City officials have warned that London’s status as Europe’s financial capital will be seriously jeopardized if the Treasury Department and the Bank of England are slow in adopting the digital sterling.
Rishi Sunak said last month that the Treasury Department was considering releasing a so-called “Britcoin” one day, but that no decision had been made.
Sunak said the digital pound would “exist as a complement to cash and bank deposits” if introduced by the BoE.
Daniel Hodson, former head of the Nationwide Building Society and the London International Financial Futures and Options Exchange, told City AM that any digital currency from the UK central bank must instead target the financial services sector.
It has been widely argued that the use of the digital sterling will make commercial financial transactions faster and cheaper.
Hodson said that if the EU, which is laying the foundation for a digital euro, introduces a digital currency before the UK, it will likely steal masses of clearing activity from London and damage the city’s post-Brexit image.
“The City of London’s euro-denominated financial markets, which include decision making, transactions, clearing and settlement, have been under constant attack since Brexit, initially in relation to cash transactions,” he said.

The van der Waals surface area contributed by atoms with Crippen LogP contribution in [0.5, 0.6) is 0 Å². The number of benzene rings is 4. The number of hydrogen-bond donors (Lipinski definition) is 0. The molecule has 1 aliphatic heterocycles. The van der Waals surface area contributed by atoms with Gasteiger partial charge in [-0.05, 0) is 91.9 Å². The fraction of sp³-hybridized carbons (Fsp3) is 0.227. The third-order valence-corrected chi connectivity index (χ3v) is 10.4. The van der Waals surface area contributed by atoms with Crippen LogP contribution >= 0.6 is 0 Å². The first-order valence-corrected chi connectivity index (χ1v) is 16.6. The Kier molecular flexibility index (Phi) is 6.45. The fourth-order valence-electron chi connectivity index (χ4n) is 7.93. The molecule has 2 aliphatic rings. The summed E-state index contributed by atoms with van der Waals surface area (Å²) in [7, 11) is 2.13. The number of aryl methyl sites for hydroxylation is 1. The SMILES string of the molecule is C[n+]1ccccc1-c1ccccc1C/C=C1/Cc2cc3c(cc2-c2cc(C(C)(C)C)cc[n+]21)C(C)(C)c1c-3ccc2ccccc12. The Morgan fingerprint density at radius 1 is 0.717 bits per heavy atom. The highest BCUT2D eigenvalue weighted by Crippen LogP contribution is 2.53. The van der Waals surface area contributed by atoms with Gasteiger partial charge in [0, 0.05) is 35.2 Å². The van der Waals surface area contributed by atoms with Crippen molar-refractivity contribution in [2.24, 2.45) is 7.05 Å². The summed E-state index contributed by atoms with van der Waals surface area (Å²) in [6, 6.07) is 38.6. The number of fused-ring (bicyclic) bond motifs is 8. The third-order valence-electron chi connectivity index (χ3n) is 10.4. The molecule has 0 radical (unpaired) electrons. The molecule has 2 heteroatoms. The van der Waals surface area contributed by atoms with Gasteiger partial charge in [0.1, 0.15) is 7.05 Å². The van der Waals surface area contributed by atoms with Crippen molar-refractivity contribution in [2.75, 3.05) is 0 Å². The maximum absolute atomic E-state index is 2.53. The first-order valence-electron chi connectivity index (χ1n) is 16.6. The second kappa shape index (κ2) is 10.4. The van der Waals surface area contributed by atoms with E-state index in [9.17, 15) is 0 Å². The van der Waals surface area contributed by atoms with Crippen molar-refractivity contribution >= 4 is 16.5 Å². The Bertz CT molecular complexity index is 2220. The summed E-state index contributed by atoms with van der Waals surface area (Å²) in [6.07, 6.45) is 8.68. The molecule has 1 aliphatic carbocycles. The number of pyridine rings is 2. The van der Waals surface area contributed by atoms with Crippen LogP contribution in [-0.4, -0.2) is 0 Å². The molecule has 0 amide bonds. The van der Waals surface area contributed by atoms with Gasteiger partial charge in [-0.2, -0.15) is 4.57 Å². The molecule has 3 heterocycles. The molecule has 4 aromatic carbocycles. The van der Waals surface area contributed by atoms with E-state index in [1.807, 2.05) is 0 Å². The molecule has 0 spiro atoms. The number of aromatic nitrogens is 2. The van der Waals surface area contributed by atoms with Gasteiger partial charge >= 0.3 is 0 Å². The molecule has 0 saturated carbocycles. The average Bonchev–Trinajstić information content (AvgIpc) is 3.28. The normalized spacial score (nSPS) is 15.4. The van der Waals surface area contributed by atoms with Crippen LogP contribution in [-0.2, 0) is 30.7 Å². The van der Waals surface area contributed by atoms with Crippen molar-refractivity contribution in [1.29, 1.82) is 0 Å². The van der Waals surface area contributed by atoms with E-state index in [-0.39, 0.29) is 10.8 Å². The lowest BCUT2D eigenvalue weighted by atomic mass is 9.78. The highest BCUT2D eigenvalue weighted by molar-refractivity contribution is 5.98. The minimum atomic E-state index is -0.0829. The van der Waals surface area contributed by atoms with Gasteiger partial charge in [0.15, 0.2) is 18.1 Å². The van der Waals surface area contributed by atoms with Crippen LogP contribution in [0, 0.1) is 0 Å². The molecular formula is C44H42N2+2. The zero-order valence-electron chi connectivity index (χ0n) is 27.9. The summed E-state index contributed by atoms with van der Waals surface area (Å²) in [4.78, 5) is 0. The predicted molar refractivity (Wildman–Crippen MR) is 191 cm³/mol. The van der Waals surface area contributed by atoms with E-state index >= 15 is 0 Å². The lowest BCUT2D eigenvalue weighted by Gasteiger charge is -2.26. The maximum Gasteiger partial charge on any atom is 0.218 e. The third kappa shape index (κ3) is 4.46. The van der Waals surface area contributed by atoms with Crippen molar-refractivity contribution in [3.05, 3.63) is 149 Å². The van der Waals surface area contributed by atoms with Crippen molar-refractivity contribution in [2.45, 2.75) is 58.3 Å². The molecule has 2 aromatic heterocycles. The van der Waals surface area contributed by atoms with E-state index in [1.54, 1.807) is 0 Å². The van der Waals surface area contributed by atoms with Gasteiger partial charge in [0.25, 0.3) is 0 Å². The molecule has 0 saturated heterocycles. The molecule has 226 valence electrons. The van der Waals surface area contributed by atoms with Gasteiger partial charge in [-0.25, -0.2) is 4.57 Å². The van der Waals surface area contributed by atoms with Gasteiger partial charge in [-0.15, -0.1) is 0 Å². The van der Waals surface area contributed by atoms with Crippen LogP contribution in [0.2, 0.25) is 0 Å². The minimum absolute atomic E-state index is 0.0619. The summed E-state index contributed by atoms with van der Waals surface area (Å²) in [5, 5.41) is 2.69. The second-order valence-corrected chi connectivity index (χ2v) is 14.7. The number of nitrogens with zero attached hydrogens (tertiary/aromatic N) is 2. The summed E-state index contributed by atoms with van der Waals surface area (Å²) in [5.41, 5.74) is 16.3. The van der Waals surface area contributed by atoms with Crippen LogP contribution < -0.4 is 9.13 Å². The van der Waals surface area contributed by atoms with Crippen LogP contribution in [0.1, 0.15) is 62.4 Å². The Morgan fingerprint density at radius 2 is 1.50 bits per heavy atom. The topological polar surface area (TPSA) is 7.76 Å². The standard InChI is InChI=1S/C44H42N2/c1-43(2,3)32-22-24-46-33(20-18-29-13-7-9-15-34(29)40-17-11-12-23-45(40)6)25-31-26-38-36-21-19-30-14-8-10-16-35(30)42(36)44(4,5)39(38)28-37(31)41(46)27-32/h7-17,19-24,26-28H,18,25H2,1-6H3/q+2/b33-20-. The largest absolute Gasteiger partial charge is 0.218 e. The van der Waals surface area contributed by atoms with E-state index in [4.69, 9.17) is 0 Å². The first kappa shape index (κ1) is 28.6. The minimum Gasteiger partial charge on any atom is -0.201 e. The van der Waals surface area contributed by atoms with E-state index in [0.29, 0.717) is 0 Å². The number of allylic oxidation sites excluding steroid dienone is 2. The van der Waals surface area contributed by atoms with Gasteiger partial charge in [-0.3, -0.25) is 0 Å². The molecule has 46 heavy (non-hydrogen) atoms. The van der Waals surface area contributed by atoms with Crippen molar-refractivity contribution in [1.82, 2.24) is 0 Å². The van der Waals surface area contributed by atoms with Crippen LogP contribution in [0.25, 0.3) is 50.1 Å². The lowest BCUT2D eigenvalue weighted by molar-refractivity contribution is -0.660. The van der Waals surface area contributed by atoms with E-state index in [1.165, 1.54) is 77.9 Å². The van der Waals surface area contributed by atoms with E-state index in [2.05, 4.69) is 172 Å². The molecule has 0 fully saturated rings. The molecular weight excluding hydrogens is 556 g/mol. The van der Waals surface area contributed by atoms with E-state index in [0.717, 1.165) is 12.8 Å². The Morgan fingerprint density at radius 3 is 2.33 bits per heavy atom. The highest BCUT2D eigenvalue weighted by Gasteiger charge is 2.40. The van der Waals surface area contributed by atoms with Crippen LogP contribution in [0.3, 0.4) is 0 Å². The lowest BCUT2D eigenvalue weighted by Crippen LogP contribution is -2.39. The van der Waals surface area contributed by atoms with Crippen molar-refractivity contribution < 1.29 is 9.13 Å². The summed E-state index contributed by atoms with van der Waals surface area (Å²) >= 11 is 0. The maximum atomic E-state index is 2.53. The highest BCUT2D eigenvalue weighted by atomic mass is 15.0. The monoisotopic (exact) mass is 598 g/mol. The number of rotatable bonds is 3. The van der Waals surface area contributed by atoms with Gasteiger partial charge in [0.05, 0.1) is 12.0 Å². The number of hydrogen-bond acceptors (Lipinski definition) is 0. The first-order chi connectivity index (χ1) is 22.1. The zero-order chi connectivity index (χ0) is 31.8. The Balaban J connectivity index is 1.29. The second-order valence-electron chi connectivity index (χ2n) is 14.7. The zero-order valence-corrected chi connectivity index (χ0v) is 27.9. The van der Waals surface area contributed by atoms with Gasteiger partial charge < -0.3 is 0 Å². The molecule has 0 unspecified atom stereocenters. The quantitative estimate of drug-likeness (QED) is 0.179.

“However, the city’s multi-currency and cross-product, deep and diverse markets and the associated clearing and settlement activities and institutions have so far largely protected them from any demarche on EU financial centers.
“An early wholesale-run Euro CBDC, ie before any sterling model, would provide an immediate opportunity to quickly move the bulk of euro-based transactions from London to the continent, probably primarily for the benefit of Paris based on cost, speed and Capital savings related to its use. “
China has already outlined concrete plans to introduce a digital renminbi, making it the first digital central bank currency.
The Treasury Department and the Bank of England recently set up a task force on the digital sterling, the report of which is expected to be released later this year.
However, some in the city are concerned that this will only throw the problem into the grass.
Peter Randall, founder and CEO of the pan-European stock exchange Chi-X Europe, said the Treasury Department needs to prioritize this review and possible launch.
“London is in good shape, but it depends on the government pushing the Bank of England and the Treasury to get things started,” he said.
He also called for the BoE to consult a wider range of businesses and stakeholders in the city as part of its review.
“Asking incumbents for an opinion on innovation and change would be a bit like asking the wooden navy for their views on the sub,” he said.
“It’s that awesome.”